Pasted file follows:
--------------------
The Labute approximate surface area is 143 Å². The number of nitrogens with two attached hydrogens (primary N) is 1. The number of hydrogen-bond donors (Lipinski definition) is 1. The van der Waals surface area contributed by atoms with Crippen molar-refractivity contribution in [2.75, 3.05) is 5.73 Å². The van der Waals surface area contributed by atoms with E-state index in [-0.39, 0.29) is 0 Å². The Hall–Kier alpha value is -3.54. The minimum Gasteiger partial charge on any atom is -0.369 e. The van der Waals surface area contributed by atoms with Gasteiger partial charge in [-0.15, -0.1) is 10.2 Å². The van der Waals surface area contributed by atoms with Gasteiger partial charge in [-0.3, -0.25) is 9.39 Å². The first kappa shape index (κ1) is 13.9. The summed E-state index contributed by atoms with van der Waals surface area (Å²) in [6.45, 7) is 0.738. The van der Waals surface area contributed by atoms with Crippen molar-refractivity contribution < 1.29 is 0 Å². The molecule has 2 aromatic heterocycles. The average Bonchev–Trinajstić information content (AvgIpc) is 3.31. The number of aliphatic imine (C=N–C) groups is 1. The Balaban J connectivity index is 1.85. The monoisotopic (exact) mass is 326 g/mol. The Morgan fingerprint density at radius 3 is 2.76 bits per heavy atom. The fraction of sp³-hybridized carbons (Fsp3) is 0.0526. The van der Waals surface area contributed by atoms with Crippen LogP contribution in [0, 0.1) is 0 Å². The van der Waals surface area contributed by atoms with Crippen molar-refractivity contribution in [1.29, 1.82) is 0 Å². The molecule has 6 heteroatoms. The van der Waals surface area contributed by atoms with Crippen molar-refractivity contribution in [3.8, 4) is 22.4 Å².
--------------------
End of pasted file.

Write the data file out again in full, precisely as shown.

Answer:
The Labute approximate surface area is 143 Å². The number of nitrogens with two attached hydrogens (primary N) is 1. The number of hydrogen-bond donors (Lipinski definition) is 1. The van der Waals surface area contributed by atoms with Crippen molar-refractivity contribution in [2.75, 3.05) is 5.73 Å². The van der Waals surface area contributed by atoms with E-state index in [-0.39, 0.29) is 0 Å². The Hall–Kier alpha value is -3.54. The minimum Gasteiger partial charge on any atom is -0.369 e. The van der Waals surface area contributed by atoms with Gasteiger partial charge in [-0.15, -0.1) is 10.2 Å². The van der Waals surface area contributed by atoms with Gasteiger partial charge in [-0.3, -0.25) is 9.39 Å². The first kappa shape index (κ1) is 13.9. The summed E-state index contributed by atoms with van der Waals surface area (Å²) in [6.45, 7) is 0.738. The van der Waals surface area contributed by atoms with Crippen molar-refractivity contribution < 1.29 is 0 Å². The molecule has 2 aromatic heterocycles. The average Bonchev–Trinajstić information content (AvgIpc) is 3.31. The number of aliphatic imine (C=N–C) groups is 1. The Balaban J connectivity index is 1.85. The monoisotopic (exact) mass is 326 g/mol. The Morgan fingerprint density at radius 3 is 2.76 bits per heavy atom. The fraction of sp³-hybridized carbons (Fsp3) is 0.0526. The van der Waals surface area contributed by atoms with Crippen LogP contribution in [0, 0.1) is 0 Å². The van der Waals surface area contributed by atoms with Crippen molar-refractivity contribution in [1.29, 1.82) is 0 Å². The molecule has 6 heteroatoms. The van der Waals surface area contributed by atoms with Crippen molar-refractivity contribution in [3.8, 4) is 22.4 Å².